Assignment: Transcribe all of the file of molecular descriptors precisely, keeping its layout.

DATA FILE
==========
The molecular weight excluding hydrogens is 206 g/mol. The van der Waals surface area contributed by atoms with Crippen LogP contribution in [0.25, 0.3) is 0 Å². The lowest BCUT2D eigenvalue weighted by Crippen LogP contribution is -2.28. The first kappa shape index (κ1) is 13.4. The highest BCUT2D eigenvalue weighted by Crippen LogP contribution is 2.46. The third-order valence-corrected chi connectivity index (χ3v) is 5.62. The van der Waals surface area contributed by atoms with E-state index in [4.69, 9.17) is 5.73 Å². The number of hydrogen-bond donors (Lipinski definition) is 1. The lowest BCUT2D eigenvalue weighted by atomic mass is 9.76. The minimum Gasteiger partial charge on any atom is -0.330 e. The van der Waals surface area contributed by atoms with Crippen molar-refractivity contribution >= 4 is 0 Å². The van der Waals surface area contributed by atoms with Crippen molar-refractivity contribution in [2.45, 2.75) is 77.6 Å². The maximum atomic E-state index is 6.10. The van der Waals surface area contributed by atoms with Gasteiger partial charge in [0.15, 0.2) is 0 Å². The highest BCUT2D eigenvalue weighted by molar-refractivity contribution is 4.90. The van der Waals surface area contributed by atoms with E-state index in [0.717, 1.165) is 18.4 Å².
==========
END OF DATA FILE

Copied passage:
The molecular weight excluding hydrogens is 206 g/mol. The van der Waals surface area contributed by atoms with Crippen LogP contribution in [0.25, 0.3) is 0 Å². The lowest BCUT2D eigenvalue weighted by Crippen LogP contribution is -2.28. The first kappa shape index (κ1) is 13.4. The highest BCUT2D eigenvalue weighted by Crippen LogP contribution is 2.46. The third-order valence-corrected chi connectivity index (χ3v) is 5.62. The van der Waals surface area contributed by atoms with E-state index in [4.69, 9.17) is 5.73 Å². The number of hydrogen-bond donors (Lipinski definition) is 1. The lowest BCUT2D eigenvalue weighted by atomic mass is 9.76. The minimum Gasteiger partial charge on any atom is -0.330 e. The van der Waals surface area contributed by atoms with Crippen molar-refractivity contribution >= 4 is 0 Å². The van der Waals surface area contributed by atoms with Crippen molar-refractivity contribution in [2.45, 2.75) is 77.6 Å². The maximum atomic E-state index is 6.10. The van der Waals surface area contributed by atoms with Gasteiger partial charge in [0.15, 0.2) is 0 Å². The highest BCUT2D eigenvalue weighted by molar-refractivity contribution is 4.90. The van der Waals surface area contributed by atoms with E-state index in [0.717, 1.165) is 18.4 Å².